When it comes to the topic of climate journalism, there are many factors to consider that, let’s be honest, not everyone feels comfortable talking or reading about. That’s why I chose to sit, well in this case talk, through the uncomfortable, specifically connecting with Brian Kahn, Climate Editor at Protocol’s recently launched Climate Desk to get his take.
Brian has a deep expertise in climate science and policy. Previously, he was the Managing Editor and Founding Senior Writer at Earther, Gizmodo’s climate site, where he covered everything from the weather to Big Oil’s influence on politics. He also reported for Climate Central and the Wall Street Journal.
In case you missed our episode, Brian and I connected on the movement around climate journalism, what companies are shifting to, and what the future of this space looks like. Don’t have time to listen to the full convo? Don’t worry – I got you.
Go behind the headlines and peep some of the most fascinating insights from our chat, below. If you’re curious to hear more, you can of course catch the full episode available here. Enjoy!
It’s been a few months since you launched Protocol Climate. How has that been?
Oh, it’s been a real journey, but it’s been a really good journey. It’s just been one that’s been long and maybe a couple of late nights working but overall, it’s really wonderful. I mean, I came from covering climate in a really broad sense, looking at everything from extreme weather to scientific studies to policy on the Hill, things like that. And I think it’s very exciting for Protocol and having the opportunity here to cover climate across the tech industry specifically just because there’s so much interesting stuff going on. To be able to dive into that specifically, at first I was like, “Oh, it’s too specific.” Honestly, it turns out that there is just so much happening, whether it’s big tech companies or with venture capital firms or just any number of ways, even with policy on the Hill – there’s no shortage of ways to cover this. It’s been exciting to explore those topics, both the boundaries and also the openness that it can provide as well.
I feel like there hasn’t actually been a lot of feature coverage specifically around tech executives’ conversations and toting their messaging points. I’m curious – what are your story-telling goals?
Our goal is to make people understand the range of possibilities and what good and bad actions are. We can’t just say like everything is bad, bad, bad. We also need to show like, hey, this is what success looks like and more companies should be striving for that. That’s a big part of where we will eventually be in the industry. I mean, right now I think we’re still going to find our footing and we’re still very young and all that. But I think like eventually our hope is to get to that place where we’re both surging, like the carrot and the stick approach, so to speak.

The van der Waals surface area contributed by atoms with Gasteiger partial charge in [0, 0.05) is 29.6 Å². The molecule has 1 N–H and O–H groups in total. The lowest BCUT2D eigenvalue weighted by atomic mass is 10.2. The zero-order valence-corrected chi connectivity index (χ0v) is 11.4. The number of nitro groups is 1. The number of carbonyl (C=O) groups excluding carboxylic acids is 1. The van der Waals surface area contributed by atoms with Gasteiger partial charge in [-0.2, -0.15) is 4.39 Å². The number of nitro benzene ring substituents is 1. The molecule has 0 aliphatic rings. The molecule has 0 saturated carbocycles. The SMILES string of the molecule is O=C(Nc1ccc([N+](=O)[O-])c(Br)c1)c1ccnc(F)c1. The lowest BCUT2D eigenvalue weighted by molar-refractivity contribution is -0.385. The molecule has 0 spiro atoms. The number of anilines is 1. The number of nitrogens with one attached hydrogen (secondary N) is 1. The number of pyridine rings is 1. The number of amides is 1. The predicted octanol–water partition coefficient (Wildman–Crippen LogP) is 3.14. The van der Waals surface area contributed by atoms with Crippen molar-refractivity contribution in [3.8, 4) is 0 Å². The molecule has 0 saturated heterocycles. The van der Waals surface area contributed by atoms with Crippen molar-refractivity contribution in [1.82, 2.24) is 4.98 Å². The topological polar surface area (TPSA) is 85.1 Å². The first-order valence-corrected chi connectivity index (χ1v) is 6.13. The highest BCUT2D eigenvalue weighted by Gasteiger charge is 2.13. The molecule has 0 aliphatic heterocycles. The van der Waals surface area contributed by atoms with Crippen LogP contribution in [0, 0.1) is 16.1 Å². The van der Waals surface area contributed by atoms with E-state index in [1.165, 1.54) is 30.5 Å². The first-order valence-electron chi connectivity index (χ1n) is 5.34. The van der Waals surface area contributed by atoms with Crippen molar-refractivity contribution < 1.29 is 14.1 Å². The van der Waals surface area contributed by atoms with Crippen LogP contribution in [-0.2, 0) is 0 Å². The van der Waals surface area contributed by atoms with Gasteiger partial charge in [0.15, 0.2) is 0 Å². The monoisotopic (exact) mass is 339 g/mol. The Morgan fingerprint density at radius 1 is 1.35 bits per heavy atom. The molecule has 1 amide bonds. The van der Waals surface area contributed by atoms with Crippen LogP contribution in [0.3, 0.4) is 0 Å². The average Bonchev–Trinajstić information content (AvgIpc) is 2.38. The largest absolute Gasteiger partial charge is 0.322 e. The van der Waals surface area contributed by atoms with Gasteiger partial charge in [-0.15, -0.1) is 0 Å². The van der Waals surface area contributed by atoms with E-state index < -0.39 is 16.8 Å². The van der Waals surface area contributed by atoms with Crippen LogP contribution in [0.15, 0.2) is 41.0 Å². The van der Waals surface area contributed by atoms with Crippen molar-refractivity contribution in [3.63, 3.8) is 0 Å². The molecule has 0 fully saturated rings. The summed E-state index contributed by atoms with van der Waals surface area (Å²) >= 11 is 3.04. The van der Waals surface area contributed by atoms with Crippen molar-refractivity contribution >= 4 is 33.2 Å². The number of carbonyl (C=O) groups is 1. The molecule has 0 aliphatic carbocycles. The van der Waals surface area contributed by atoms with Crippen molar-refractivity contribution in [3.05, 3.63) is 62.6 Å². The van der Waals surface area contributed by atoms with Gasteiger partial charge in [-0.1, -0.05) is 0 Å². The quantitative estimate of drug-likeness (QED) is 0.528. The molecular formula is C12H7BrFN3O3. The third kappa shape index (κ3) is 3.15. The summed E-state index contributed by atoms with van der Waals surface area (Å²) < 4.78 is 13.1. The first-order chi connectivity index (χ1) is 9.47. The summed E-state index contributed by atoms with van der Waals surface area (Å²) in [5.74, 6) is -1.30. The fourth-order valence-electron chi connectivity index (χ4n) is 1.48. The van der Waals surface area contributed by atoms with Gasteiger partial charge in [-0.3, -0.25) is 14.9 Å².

What’s something that excites you in a story?
I can’t give you my secrets, but I can tell you stories. I love to dive into some companies that are doing super fascinating work, whether it’s making special kinds of climate technology, like heat pumps or eco-homes. Black Power is another company that does fascinating work, where they are electrifying homes in low income communities and across job industries. It’s become a whole integrated system. I think it’s just incredible. That stuff to me makes me excited to dive into those kinds of the accounts of companies doing interesting work and putting in that effort. Yeah, I mean, these are the companies that are going to build the future at the end of the day.
What are the elements of success for people trying to show up in your inbox or have sustainability conversations around Earth Day, for example?
The hot take is that if you are here and if any executives are listening to this, they want to make it work. Everyone wants that Earth Day news, but everyone wants to get their news release on Earth Day because it’s like the one day to do it. Also, Earth Week is what everyone’s invested in, but it becomes an information overload meaning there are few periods of time where this is always the case that include Earth Day, Climate Week, and the UN climate conference. Those are the three periods everyone wants to break news, but then everyone does. Remember: If you zig when everyone else is zagging, you’re much more likely to get a hit on what you’re doing. And so as much as I know folks, many pick Earth Day to break news, but my advice is to take your climate news to any other day of the year because you have a much higher chance of success with that.